Good moms and dads also demonstrate respect for police and others in authority. They read books to their kids about police, or firefighters, or people who serve in the military. Parents will also speak of their duties with respect.

In short, young children learn from what they see.

But those little Portland toddlers are learning hate for police, if not at their preschool, then undoubtedly at home.

What kind of place wants to turn little children into revolutionaries? And what kind of parents would teach their offspring to hate police? Answer: useful idiots who believe that the nation at heart is evil, and who loathe America more than they love their children.

 

Featured image: Seattle Parks/flickr/cropped/CC BY 2.0.

Written by

Kim is a pint-sized patriot who packs some big contradictions. She is a Baby Boomer who never became a hippie, an active Republican who first registered as a Democrat (okay, it was to help a sorority sister's father in his run for sheriff), and a devout Lutheran who practices yoga. Growing up in small-town Indiana, now living in the Kansas City metro, Kim is a conservative Midwestern gal whose heart is also in the Seattle area, where her eldest daughter, son-in-law, and grandson live. Kim is a working speech pathologist who left school system employment behind to subcontract to an agency, and has never looked back. She describes her conservatism as falling in the mold of Russell Kirk's Ten Conservative Principles. Don't know what they are? Google them!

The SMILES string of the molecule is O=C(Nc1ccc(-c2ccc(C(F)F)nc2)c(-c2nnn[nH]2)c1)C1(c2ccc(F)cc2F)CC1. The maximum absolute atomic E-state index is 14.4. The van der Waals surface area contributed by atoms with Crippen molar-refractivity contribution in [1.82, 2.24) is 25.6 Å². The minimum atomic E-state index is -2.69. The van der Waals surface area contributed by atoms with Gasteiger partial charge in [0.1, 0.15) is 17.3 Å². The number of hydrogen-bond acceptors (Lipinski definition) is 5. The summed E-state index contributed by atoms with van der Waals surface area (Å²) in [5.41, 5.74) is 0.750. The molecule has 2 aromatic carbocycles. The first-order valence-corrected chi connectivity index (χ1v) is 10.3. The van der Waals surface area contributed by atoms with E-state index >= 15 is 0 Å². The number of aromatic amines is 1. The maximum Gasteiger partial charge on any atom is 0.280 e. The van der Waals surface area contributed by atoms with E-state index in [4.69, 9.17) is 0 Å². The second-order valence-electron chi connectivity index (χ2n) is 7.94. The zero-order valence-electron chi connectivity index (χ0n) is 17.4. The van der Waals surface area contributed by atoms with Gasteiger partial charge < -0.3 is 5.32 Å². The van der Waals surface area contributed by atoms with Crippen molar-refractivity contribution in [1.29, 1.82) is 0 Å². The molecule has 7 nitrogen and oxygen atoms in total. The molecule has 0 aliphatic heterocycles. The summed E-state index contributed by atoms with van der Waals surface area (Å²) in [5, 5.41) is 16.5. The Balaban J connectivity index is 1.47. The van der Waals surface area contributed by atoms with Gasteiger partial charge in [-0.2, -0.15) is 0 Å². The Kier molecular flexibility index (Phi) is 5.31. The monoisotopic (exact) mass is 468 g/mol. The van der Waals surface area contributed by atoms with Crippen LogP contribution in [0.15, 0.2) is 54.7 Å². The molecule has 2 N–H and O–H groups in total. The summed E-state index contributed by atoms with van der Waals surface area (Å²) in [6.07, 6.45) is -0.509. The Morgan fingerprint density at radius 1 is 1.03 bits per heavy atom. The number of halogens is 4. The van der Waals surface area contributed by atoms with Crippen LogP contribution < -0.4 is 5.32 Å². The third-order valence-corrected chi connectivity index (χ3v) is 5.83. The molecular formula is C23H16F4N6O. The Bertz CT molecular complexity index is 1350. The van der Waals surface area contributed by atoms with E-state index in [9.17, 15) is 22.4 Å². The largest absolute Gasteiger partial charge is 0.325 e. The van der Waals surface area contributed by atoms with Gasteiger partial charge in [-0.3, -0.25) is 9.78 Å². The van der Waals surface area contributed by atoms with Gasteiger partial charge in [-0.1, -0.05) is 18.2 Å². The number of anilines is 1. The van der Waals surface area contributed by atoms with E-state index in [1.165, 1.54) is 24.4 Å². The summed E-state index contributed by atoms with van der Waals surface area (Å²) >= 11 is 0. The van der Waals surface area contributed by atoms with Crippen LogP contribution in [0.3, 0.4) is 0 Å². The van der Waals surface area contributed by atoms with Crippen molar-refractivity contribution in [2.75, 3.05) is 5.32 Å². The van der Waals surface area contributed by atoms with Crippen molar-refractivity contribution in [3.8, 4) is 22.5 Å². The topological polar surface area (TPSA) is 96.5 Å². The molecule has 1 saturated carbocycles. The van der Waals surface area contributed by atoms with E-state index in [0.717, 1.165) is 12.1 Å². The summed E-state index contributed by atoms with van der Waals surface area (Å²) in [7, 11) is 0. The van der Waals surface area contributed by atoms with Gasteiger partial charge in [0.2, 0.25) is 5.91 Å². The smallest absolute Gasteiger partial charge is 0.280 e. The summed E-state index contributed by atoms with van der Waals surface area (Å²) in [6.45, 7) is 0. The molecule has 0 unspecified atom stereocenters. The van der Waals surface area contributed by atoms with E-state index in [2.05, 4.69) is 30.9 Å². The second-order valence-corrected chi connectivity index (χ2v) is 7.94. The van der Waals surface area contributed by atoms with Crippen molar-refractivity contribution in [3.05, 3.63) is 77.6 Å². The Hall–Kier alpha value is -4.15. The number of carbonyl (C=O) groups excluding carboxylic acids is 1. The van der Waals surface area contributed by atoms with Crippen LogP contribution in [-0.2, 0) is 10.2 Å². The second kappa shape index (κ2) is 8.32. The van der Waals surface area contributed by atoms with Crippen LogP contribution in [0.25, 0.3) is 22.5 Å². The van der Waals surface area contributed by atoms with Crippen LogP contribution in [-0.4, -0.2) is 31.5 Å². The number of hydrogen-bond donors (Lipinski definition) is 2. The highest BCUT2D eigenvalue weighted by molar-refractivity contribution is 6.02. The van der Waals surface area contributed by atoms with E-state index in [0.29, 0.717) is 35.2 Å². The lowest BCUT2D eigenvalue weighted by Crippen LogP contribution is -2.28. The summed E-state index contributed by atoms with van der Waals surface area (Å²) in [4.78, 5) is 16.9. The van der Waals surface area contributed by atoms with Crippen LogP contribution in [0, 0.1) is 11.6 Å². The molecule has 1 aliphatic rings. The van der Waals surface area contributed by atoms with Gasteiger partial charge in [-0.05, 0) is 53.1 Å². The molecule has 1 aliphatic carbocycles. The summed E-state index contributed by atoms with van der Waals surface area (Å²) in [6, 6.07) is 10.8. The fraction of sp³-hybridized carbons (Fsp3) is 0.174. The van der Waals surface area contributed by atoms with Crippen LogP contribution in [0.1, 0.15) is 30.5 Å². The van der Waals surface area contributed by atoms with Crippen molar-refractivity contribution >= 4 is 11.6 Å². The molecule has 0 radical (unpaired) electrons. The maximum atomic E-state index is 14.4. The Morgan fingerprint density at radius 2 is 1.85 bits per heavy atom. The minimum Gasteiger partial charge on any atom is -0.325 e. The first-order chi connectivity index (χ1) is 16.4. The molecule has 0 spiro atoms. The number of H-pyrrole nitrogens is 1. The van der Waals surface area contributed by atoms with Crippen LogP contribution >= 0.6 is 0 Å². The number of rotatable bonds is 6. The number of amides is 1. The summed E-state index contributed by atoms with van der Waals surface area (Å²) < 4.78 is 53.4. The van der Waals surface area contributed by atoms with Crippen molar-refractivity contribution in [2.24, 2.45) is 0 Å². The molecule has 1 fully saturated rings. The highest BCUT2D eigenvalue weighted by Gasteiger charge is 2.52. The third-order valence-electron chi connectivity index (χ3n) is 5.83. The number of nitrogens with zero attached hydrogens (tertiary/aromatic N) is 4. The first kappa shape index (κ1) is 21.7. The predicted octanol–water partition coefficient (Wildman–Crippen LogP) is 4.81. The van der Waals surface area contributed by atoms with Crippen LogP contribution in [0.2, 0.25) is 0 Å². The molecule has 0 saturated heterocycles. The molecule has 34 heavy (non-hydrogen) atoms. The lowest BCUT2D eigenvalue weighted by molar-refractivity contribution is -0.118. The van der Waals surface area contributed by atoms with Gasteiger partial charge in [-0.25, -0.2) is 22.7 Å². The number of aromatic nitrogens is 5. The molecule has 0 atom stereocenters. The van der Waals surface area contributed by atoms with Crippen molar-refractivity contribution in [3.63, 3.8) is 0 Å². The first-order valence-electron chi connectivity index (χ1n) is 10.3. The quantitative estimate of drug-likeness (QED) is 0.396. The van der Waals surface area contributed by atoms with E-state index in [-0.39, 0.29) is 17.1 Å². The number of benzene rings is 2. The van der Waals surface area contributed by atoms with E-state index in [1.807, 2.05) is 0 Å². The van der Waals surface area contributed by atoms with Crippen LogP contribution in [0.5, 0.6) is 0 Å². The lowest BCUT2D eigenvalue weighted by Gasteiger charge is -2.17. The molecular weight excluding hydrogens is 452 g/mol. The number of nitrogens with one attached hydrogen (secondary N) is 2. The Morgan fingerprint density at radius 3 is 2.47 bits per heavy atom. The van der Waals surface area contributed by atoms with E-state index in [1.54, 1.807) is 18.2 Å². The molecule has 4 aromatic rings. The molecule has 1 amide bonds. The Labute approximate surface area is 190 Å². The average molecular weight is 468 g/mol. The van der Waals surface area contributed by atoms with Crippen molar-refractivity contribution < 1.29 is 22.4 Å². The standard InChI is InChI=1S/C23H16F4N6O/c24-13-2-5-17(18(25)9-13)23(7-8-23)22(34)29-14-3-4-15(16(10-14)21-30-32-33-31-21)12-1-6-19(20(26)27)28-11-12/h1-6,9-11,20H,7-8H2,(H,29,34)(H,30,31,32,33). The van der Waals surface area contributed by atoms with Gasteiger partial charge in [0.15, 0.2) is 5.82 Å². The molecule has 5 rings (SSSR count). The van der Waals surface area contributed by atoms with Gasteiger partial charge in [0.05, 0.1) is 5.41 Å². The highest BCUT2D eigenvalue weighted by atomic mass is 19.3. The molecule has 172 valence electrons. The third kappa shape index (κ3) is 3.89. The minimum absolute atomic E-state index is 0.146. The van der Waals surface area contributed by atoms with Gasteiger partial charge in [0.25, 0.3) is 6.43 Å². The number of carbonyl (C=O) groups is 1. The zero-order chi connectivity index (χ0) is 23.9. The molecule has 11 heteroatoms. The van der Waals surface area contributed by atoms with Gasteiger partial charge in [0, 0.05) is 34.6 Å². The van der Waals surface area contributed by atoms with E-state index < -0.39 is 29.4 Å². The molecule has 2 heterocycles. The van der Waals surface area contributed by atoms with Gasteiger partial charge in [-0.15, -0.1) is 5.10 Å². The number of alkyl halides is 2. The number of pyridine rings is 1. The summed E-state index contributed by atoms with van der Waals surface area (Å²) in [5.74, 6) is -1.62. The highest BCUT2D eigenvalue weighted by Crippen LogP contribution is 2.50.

2 Comments
  • Scott says:

    And THIS is why certain communities have more problems with the cops, get shot by them, etc, it is NOT racism!! (at least not on the part of the cops)..
    Sure, there’s bad cops, no group that large would be free of bad apples, but you just pointed out perfectly which side is “systemic” in this regard.
    Thanks Kim

  • John C. says:

    When my daughter was 4, she and her younger brother went to a neighborhood daycare. They were the only white kids in the daycare, but there were never any concerns; everyone has always loved Sarah. Then, one day, as she was about to have her 5th birthday party, we asked her if she wanted to invite a boy whose name I can no longer remember, but who was her best friend at the daycare, to the party. She said, “No. He has black skin, and I don’t like people with black skin.”

    This came as a great surprise to us, as she had not gotten that at home, so we made some discreet inquiries. It seems that the daycare had decided to have a pageant for Black History Month, and part of it was a skit about Rosa Parks. Sarah, being the only white kid available who could remember the lines, was type-cast as the white customer who wanted Rosa Parks to give up her seat. In the process, she learned a lesson none of the adults in her life wanted her to learn.

    To their credit, the staff at the daycare was horrified when they found out what had happened, but it did strain relationships somewhat.